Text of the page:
The chief engineer laughs at my response, the spider swaying slightly as he climbs up the ladder to see what I am up to. I have half my body swallowed up by the mechanics, fingers flying at the cogs and wires to double-check for any fault lines. Finding none, I pull out and connect the driver to the control mechanism.
After screwing the panel back, I sit back and stretch out my arms a second. Ashe leans against the side of the cockpit, still standing on the ladder, and watches me with a bemused expression.
“What’s there left to do?” he inquires, and I slip my screwdriver back into my toolkit before I answer him, ticking it off on my fingers.
“I have to finish wiring the engine and stabilize the clockwork. Other than that... I think the Arachnidan is just about ready to go back on the battlefield,” I state, smiling at my friend. His eyebrows shoot up.
“Great, then you’ll absolutely love this one: they’re transferring you the moment you finish working on this monstrosity,” he tells me, and I get to my feet, frowning.
“Where?” I ask, rolling up the sleeves of my uniform a little so I can have a bit more freedom of movement. “I actually like working in the shop.”
“I’m fully aware of that, and I’m quite upset at losing my best engineer, trust me,” he says, shrugging. “I don’t get to decide – besides, you and I both know that your passion is the skies.”
I hold up my hands, guilty.
“That’s why you’re going to be the engineer on the Charybdis,” he announces, and my eyebrows skyrocket. “Chief engineer, I should add.”
“Is that not the vessel the team was building from scratch all over again?” I ask, leaning forward until we are practically nose to nose. He nods
“The very same. She’s on her maiden voyage in a fortnight, and I seem to recall that a handful of automatons you’ve had a hand in fixing will be on board as well – so, you see why you were chosen.”
“I do not know anything about the ship, though – I will never be able to fix it!”
“Relax!” Ashe shoots, grabbing me by my shoulders to try and calm me. “You’re not going on board blindfolded – I’ve overseen its construction from ore to wood. I’ll personally take you on a tour of the ship before its departure; though I do suggest you hurry with this machine.”
I grin at him.
“Ashe, I will have this done in two days.”
“I’ll believe it when I see it!” he calls, climbing down the ladder. A rung away from the ground, he looks up at me as I lean over the cockpit’s edge to watch him go. “Although it is you we’re talking about, so I have no doubt you’ll make well on that promise. Call me when you fire her up! I’d like to see this old brute in action!”
I salute the chief and he returns it quickly before he walks off to do whatever it is he does around here.
A fortnight later, I am boarding the Charybdis.
It is an amazing vessel, the kind of airship that the Fleet has coveted for decades. Honestly, they did an amazing job with building it – let us just hope it can fly.
The crew on the ship are given permission to don anything they want, so of course we gladly wear something other than our uniforms – a thing I have been wearing for the last six years. When I announced my departure to my mother last week, she showed up two days later with a parting gift – my dad’s old tailcoat, his favourite, adjusted to my size. With it, she gave me his old pocket watch.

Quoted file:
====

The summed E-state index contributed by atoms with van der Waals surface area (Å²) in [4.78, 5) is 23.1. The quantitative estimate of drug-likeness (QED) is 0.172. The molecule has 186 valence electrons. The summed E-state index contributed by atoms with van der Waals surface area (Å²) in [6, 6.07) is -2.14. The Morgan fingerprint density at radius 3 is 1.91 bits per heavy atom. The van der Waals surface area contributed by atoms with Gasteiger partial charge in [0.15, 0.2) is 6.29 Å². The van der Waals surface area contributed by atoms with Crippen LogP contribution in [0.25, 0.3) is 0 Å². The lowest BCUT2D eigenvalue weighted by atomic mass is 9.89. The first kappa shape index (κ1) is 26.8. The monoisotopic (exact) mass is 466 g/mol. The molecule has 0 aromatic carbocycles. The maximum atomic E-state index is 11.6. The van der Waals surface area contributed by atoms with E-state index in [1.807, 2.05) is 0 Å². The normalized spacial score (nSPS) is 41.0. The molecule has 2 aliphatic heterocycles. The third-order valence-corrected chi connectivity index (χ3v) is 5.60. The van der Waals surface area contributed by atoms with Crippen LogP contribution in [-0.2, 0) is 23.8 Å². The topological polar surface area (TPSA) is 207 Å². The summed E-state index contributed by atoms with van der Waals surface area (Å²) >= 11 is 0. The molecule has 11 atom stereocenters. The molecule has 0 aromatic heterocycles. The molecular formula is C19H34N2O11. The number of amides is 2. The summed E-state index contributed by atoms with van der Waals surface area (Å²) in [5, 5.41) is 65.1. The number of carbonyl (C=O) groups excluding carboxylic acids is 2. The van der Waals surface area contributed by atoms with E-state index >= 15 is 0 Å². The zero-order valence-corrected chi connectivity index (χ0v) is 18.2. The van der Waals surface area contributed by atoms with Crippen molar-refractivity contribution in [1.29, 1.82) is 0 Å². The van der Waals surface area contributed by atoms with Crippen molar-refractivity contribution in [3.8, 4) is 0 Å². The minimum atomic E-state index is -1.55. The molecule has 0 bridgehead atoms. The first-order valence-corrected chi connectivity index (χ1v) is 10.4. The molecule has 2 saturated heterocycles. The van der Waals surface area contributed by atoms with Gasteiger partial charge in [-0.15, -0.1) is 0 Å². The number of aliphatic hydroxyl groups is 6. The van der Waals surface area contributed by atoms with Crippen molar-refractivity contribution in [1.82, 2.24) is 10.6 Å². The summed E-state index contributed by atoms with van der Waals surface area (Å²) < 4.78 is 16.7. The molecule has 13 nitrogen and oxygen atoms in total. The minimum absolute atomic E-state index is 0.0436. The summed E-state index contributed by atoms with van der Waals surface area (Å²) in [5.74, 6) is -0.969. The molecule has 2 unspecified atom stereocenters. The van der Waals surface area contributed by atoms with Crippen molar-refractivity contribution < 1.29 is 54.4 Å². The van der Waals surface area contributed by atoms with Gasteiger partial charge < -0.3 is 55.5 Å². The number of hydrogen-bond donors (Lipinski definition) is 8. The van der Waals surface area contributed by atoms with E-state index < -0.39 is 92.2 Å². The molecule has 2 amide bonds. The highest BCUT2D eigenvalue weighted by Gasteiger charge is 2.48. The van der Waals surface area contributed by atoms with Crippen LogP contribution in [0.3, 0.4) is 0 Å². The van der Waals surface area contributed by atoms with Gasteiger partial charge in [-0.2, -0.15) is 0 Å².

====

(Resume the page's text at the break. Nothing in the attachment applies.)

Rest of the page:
I drop my carry-on onto my cot, looking around the room – as the chief engineer, I am given the gift of my own private quarters, unlike the quarters I shared with the other engineers back on land.
It is an impressive room, a mixture of wood, copper and gold. The wood is mahogany, the walls giving a free view of the outdoors through the portholes. There is a desk and a chair along one wall, sitting beside a dresser and a wall-mounted mirror, and a simple bed with a deep green bedspread pushed against the wall with the portholes. Other than that the room is bare, but it is still rather nice – and far more welcoming than the stares of my peers I was subjected to day in and out.
I suppose that is the problem with having a father that was rumoured to have been the best airship flyer in the history of the Fleet.
I store my belongings in the dresser before I go topside, taking a moment to fix the lapels of the tailcoat I now wear. By the sheer quality of the fabric, it is obvious to me that he was not in the financial situation we are in now – his death, I reckon, is one of the reasons why we barely scraped by until I joined the Forces.
The coat itself is black with golden accents, holding together with various cinches at the stomach. His pocket watch sits comfortably in the left pocket inside the fabric, the gun belt issued to me hanging comfortably over my waist as it loops around my right shoulder. Beneath the open vest there is a simple white button-up, a short-sleeved shirt that gives me enough room to move around the way I need to.
Suffice to say, I have never quite owned something of its kind.
Slipping back out, I follow the warmly-lit corridor to the staircase that takes me topside, where the wind plays in every deckhand’s face as they prepare to set sail to the skies. The deck’s a gleaming sheen of wood, the railings a darker shade of brown, and the masts are busy with activity of the deckhands as they loosen the sails and check the rigging.
I walk up to the upper deck, where the captain of the Charybdis stands at the helm, talking to the gunman.
“Excuse me, but who’re you?”
I look away from the activity happening below, back on the ground, to the man in the top hat and one-armed cape. He’s frowning at me, every bit the definition of a man who has seen his share of battles and able of holding his own in one. With the wind snapping away the cape sitting on one shoulder, I notice the sabre sitting against his left hip.